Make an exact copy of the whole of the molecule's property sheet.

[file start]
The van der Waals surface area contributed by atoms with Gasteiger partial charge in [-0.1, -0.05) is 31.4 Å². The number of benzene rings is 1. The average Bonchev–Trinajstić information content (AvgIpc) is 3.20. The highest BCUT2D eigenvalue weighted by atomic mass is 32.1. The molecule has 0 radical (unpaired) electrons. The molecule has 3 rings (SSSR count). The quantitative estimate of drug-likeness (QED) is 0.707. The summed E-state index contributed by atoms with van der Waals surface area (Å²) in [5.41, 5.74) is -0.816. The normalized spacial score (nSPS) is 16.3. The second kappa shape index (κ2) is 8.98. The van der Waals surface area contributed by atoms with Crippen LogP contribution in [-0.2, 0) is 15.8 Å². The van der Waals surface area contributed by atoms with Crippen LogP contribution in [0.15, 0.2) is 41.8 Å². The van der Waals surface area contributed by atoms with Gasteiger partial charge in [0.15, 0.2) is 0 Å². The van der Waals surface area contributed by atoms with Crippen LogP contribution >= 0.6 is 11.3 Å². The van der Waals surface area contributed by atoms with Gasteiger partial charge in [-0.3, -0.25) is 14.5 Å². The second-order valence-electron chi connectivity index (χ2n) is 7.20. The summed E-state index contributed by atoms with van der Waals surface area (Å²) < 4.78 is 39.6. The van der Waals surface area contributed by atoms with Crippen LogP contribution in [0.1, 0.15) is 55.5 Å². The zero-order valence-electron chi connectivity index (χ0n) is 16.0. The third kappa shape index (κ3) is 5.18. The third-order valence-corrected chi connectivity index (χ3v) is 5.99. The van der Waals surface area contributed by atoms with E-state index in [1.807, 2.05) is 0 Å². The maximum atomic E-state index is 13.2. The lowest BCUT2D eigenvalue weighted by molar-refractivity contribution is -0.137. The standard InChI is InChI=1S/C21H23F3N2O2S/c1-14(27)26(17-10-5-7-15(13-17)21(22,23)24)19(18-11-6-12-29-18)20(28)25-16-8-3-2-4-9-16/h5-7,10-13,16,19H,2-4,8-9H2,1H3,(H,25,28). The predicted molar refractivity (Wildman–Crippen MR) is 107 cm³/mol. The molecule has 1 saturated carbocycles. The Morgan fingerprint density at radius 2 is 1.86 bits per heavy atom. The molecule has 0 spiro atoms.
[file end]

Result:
The van der Waals surface area contributed by atoms with Gasteiger partial charge in [-0.1, -0.05) is 31.4 Å². The number of benzene rings is 1. The average Bonchev–Trinajstić information content (AvgIpc) is 3.20. The highest BCUT2D eigenvalue weighted by atomic mass is 32.1. The molecule has 0 radical (unpaired) electrons. The molecule has 3 rings (SSSR count). The quantitative estimate of drug-likeness (QED) is 0.707. The summed E-state index contributed by atoms with van der Waals surface area (Å²) in [5.41, 5.74) is -0.816. The normalized spacial score (nSPS) is 16.3. The second kappa shape index (κ2) is 8.98. The van der Waals surface area contributed by atoms with Crippen LogP contribution in [-0.2, 0) is 15.8 Å². The van der Waals surface area contributed by atoms with Crippen LogP contribution in [0.15, 0.2) is 41.8 Å². The van der Waals surface area contributed by atoms with Gasteiger partial charge in [0.15, 0.2) is 0 Å². The van der Waals surface area contributed by atoms with Crippen LogP contribution >= 0.6 is 11.3 Å². The van der Waals surface area contributed by atoms with Gasteiger partial charge in [-0.3, -0.25) is 14.5 Å². The second-order valence-electron chi connectivity index (χ2n) is 7.20. The summed E-state index contributed by atoms with van der Waals surface area (Å²) < 4.78 is 39.6. The van der Waals surface area contributed by atoms with Crippen LogP contribution in [0.1, 0.15) is 55.5 Å². The zero-order valence-electron chi connectivity index (χ0n) is 16.0. The third kappa shape index (κ3) is 5.18. The third-order valence-corrected chi connectivity index (χ3v) is 5.99. The van der Waals surface area contributed by atoms with E-state index in [1.807, 2.05) is 0 Å². The maximum atomic E-state index is 13.2. The lowest BCUT2D eigenvalue weighted by molar-refractivity contribution is -0.137. The standard InChI is InChI=1S/C21H23F3N2O2S/c1-14(27)26(17-10-5-7-15(13-17)21(22,23)24)19(18-11-6-12-29-18)20(28)25-16-8-3-2-4-9-16/h5-7,10-13,16,19H,2-4,8-9H2,1H3,(H,25,28). The predicted molar refractivity (Wildman–Crippen MR) is 107 cm³/mol. The molecule has 1 saturated carbocycles. The Morgan fingerprint density at radius 2 is 1.86 bits per heavy atom. The molecule has 0 spiro atoms.